Back in the '40s, a Jewish guy was arrested for smuggling guns into Israel, then known as Palestine. He was taken into one of the British prisons. While there, his wife writes him a letter decrying what a shlemazel he is. "Spring is coming and with you rotting in jail who will provide? Who will till the land? Who will plow the soil?"
The man comes up with an idea. He sends an urgent letter to his wife saying: "Please, my dear, whatever you do, don't touch the field this year. All my M1 rifles are hidden in the field!"
Sure enough, the letter is intercepted and the British take this very seriously. The next morning at 6 a.m. there are 200 armed guards at the man's fields waiting for dawn to break. As the sun rises, they attack the field with shovels and rakes, leaving no rock unturned.
When news gets back to the inmate, he writes a letter to his wife: "My dear, now that they have plowed the field, it is time to plant seeds!"
Enthralled by Wells
It seems that our Patriarchs, the Founding Fathers of Judaism, were enthralled with wellsprings.
First, the Bible tells us of Abraham's involvement in well digging and his rebuke of the king of the Philistines for allowing his servants to seize one of the wells. Abraham went so far as to perform an elaborate ceremony with the king, during which the king swore that the well would remain in Abraham's possession.
But Abraham's association with wells pales in comparison to his son Isaac's connection to wells. First, we learn that he is a frequent visitor at a well named “Lachei Roei,” where he meets his bride and later settles. Isaac’s then engages in relentless digging to uncover underground springs. He reclaims the wells that his father dug but that were stopped up after Abraham's death. In addition, we read of at least another four wells that Isaac's servants dig anew. We are even told the names Isaac granted his wells and of the battles he fought to hold on to them!
Jacob, too, seems to harbor special sentiments toward wells. When the Torah describes in next week's portion his journey from Israel to the East, it tells us  that "Jacob looked and behold, a well in the field!" Jacob spends a lot of time at the well, and it is there that he encounters and decides to marry his wife-to-be, Rachel.
Why were the fathers of the Jewish people so connected to wells? And why does the Torah, a book of instruction and teachings, a roadmap for life, dedicate a significant part of this week's portion Toldos to discuss the details of Isaac's struggles to discover wellsprings?
Two Water Sources
In Jewish thought, water represents wisdom and inspiration. Just as water quenches the thirst of an arid body, rejuvenating its spirit and resuscitating its energy, the gifts of wisdom and enlightenment refresh a soul and grant it inspiration and vitality.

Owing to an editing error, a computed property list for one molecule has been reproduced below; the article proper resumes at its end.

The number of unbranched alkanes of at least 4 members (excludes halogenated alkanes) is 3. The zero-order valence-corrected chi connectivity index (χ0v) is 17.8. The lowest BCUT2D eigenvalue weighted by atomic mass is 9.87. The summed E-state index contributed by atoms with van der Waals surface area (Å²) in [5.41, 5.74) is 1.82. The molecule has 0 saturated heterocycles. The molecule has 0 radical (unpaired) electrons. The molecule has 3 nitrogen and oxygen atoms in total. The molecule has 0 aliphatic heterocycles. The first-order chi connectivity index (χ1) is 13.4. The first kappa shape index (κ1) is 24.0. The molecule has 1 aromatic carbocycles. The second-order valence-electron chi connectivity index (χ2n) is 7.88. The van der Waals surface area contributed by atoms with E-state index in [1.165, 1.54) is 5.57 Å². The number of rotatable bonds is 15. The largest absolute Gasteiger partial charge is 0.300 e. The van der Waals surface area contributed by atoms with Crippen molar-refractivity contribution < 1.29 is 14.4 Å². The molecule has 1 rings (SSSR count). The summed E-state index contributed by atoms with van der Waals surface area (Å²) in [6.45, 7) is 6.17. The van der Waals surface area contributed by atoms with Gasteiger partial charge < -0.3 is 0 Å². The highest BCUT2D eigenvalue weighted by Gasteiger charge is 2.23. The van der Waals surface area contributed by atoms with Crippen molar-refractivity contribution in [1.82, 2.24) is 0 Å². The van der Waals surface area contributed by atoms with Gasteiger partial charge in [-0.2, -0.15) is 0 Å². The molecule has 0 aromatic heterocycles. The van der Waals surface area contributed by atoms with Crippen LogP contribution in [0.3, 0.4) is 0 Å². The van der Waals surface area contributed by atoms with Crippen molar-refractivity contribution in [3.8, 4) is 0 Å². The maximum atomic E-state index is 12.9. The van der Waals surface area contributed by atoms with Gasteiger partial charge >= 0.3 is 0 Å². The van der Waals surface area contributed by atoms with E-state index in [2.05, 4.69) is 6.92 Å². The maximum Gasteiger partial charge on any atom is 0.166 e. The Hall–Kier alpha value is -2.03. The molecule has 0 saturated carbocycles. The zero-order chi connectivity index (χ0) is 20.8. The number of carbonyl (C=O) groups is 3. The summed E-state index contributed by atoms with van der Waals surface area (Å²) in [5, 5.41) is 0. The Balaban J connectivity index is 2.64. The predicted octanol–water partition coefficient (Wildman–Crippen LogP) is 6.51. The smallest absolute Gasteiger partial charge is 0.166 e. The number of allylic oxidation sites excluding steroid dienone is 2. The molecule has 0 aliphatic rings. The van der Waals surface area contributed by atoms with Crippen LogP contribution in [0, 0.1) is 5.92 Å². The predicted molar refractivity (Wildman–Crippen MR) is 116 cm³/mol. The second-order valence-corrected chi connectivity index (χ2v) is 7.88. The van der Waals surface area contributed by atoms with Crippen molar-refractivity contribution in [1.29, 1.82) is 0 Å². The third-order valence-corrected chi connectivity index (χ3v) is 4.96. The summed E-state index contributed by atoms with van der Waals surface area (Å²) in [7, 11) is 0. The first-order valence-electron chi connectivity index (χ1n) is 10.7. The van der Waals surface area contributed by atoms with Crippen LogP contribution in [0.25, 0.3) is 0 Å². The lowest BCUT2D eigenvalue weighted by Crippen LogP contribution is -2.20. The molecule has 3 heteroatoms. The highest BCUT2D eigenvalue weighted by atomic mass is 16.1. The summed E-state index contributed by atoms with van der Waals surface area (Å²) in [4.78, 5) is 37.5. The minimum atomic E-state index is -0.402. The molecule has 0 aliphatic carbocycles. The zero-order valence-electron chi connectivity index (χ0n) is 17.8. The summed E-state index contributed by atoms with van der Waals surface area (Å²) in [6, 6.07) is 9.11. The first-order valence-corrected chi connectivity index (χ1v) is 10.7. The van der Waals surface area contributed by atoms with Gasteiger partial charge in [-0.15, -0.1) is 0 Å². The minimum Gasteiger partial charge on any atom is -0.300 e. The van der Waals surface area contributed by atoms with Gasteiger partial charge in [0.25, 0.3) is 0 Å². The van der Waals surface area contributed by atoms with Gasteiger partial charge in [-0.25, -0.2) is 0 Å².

We have two sources of water in our world. The waters above the ground—oceans, rivers, lakes, streams and rain, and water that flows below the ground, covered by grit. These latter waters seep out from sand and gravel, from amid soluble rocks and cleavage planes, as they struggle to emerge from beneath the earth that conceals them.
One would assume that the restricted flow of water fighting to emerge from amid gravel would be inferior to the unrestricted and smooth beds of water that lay above the ground. Yet the reality is that there is something uniquely refreshing about spring water. The very fact that these waters are hidden beneath the ground keeps them free from pollution and germs, and grants them a freshness and sparkle not to be found in the above-ground waters.
Two Sources of Inspiration
The two sources of physical waters in our world parallel the two sources of wisdom and spiritual inspiration in our lives.
The first of these spiritual sources, which parallels above-ground water, is a sense of wisdom and inspiration that is born above and beyond the dirt of life's daily challenges. It comes to lucid people at lucid moments; it is straightforward, easy and smooth. These are the waters that emerge from the hearts of pristine spiritual individuals; men and women unsoiled by the filth and muck innate to many a human character. Their waters are delightful and unrestricted.
But then there is the wisdom that emerges from life's "dirt" and grime, from amid much struggle and inner strife; there is the inspiration born from those human hearts that are submerged in the psychological and emotional gravel of life. When a person, burdened by the daily pressures of earning a livelihood and raising a family, and bogged down by his earthly nature and his immoral urges bursts out with a yearning to transcend himself and connect to G-d - this small, restricted flow of water seeping out from a sandy and rocky psyche is more refreshing and potent than all of the serene waters located above the “ground.”
This is why the fathers of the Jewish people were engrossed in digging and preserving wells. With this they taught us to fight for and to cherish those moments of truth, fleeting as they are, and those small sparks of idealism, transient as they seem, buried within the deep rubble of falsehood and grit.
For this is the essence of Judaism: You must not live in heaven; you must discover heaven within earth, beginning with your own earth.
Genesis 21:25. Ibid. 21:30. This ceremony and the oath taken by the two parties at the location, is the origin of the name of the City Beer Sheba, where this ceremony was performed. Beer Sheba means "the oath of the well."  Genesis 24:62. Cf. ibid. 25:11  Ibid. chapter 26.  Ibid. 29:2. 4) Also Eliezer, the servant of Abraham, stopped at a well, where he found a bride for Isaac. Moses too discovers his wife-to-be, Tzeporah, at a well. See, for example, Bava Kama 17a. Tanya chapter 4. This essay is based on a discourse by Rabbi Schneur Zalman of Liadi (1745-1812), the founder of Chabad, in his book Torah Or p. 20.